The power of the skyline has long concerned corporate strategists. Both aspirational and destructive, the placement of a brand on the skyline tells us more about the brand than their own advertising ever can. Central business districts, such as Canary Wharf, London and Midtown, New York are both important and given importance by the brands they memorialise. To that effect, buildings, brand, and power have long gone hand in hand. As one former client used to say: “everything communicates”, and he is not wrong. From location, colour palette, furniture, neighbours, architectural style – everything communicates and what it can tell us can be quite eye-opening,
In truth, offices have long been corporate showrooms for their clients, prospective employees, and competitors. The office has become a way that companies manifest their corporate personalities on the world stage. Even the tech disruptors, who are oft cited as champions and instigators of new working practices, knew the importance of this, hence the wide sprawling campuses of the west coast and vertical communities elsewhere. Like the buildings of their more traditional counterparts, these offices became monuments to and of their growing power; each new acquisition and office floor becoming symbols of their monumentality. Salesforce’s global attempts to secure naming rights, and therefore acquire physical nameplates on their buildings, are no small co-incidence. It is a testimony to how offices are monuments, as Sacre muses, “evoking size and durability on the one hand, and commemoration or memorial on the other.”
Our rapid shift to work from home and the missives that companies are looking to shrink their footprint, gives pause for thought as to how important offices remain as monuments. Many tech companies have already drawn lines in the sand, stating – as Jack Dorsey did, perhaps prematurely in the earliest season of the pandemic – that employees will be free to work from home indefinitely. Others have remained more conservative. Facebook – ever the rebel – has taken steps to allegedly purchase the magnificent, new – and unused – 400,000 square foot corporate campus headquarters from the outdoor lifestyle REI, signalling, albeit tentatively, that the office as a monument and symbol of monumentality is, for some, here to stay.
Yet, tech companies have always been an anomaly. They are advocates of both the sprawling campus and the work-from-home model; they offer their employees the best of all worlds – space in an office, free food and drink, amenities galore and flexible working policies are all part and parcel of the perks they offer. For corporate real estate however, bottom lines are king, and the cost savings associated with a hybrid model dominate the discourse. This is not to say that we will see an erosion of the traditional HQ, in fact many traditional HQ projects continue in gusto across the globe but we suggest they will look and feel considerably different than before. Here, if employees are to enjoy the perk of a hybrid model, something must give and that will likely be their real estate footprint. This raises a profound enquiry as to what the digital, or less tangible, monuments of companies are. Perhaps they are manifested in uniform email signatures, branded zoom backgrounds, video-first polices, a voracious desire to acquire the most forward thinking and innovative technology or a claim to reputational mantels and awards.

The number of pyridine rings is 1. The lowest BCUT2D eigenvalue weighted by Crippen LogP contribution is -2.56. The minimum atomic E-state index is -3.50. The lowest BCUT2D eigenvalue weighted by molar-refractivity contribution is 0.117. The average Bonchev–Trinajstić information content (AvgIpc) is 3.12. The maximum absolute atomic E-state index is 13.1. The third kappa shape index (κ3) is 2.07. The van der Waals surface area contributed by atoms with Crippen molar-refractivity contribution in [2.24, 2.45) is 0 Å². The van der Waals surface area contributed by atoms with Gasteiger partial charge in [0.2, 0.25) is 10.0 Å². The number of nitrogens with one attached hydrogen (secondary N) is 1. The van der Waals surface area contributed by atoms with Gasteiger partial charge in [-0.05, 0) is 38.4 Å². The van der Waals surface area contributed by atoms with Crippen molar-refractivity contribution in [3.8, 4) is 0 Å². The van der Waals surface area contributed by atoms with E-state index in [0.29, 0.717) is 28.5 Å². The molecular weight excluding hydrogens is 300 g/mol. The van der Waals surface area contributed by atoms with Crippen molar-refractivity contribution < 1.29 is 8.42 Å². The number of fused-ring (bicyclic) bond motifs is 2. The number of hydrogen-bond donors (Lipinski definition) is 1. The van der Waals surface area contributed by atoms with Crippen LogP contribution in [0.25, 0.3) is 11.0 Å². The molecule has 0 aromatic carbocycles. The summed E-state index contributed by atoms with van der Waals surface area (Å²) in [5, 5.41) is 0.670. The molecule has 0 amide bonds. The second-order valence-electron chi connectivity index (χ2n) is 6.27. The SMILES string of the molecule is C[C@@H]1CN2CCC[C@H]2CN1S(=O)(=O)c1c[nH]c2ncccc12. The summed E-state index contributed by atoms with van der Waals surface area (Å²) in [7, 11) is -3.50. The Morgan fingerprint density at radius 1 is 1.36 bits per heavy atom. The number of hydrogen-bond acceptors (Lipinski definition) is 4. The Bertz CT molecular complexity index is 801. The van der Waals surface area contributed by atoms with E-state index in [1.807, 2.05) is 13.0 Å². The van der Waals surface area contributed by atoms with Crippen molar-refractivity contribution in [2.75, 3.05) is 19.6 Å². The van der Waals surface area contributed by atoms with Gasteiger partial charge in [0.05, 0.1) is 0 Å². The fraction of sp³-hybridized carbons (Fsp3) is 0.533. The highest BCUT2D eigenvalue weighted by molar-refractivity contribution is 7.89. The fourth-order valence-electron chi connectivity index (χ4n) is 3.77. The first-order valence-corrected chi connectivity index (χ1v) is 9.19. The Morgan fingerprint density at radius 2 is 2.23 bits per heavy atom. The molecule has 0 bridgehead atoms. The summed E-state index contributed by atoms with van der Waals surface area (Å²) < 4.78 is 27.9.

Yet the reality varies. Each organisation – however large, small, traditional, or eccentric, has a living breathing personality. It is conveyed in its image to the world and the way they interact with society. There us a reason that we consistently choose certain retailers over others, or bank with the banks that we do. We crave organisations that align to our ethos’ and lifestyles. Where personality is intangible, offices and physical spaces become monuments to those personalities. Either by enhancing this in the spaces that are left, or by creating new virtual monuments, a big challenge for corporates will be how to re-imagine monumentality in hybrid working.
All indications show that the office will not become a relic of a bygone era in totality, but the purpose and mission of it may transform; this may include position, location, and monumentality. This is not a slow protracted goodbye to the office, rather it is a prime opportunity for some corporate introspection. ‘Work-from-home’ may be the face of the movement but the opportunity for innovation goes much deeper. When one is in the midst of crisis, it become difficult to see what transformation can look like. It is therefore so integral for corporates and others to build a vision bespoke to their personalities and define a roadmap of how to fulfil that vision. Whether it is looking at what your office communicates, building digital monuments or creating a hybrid workplace, where there is a vision, there is a way.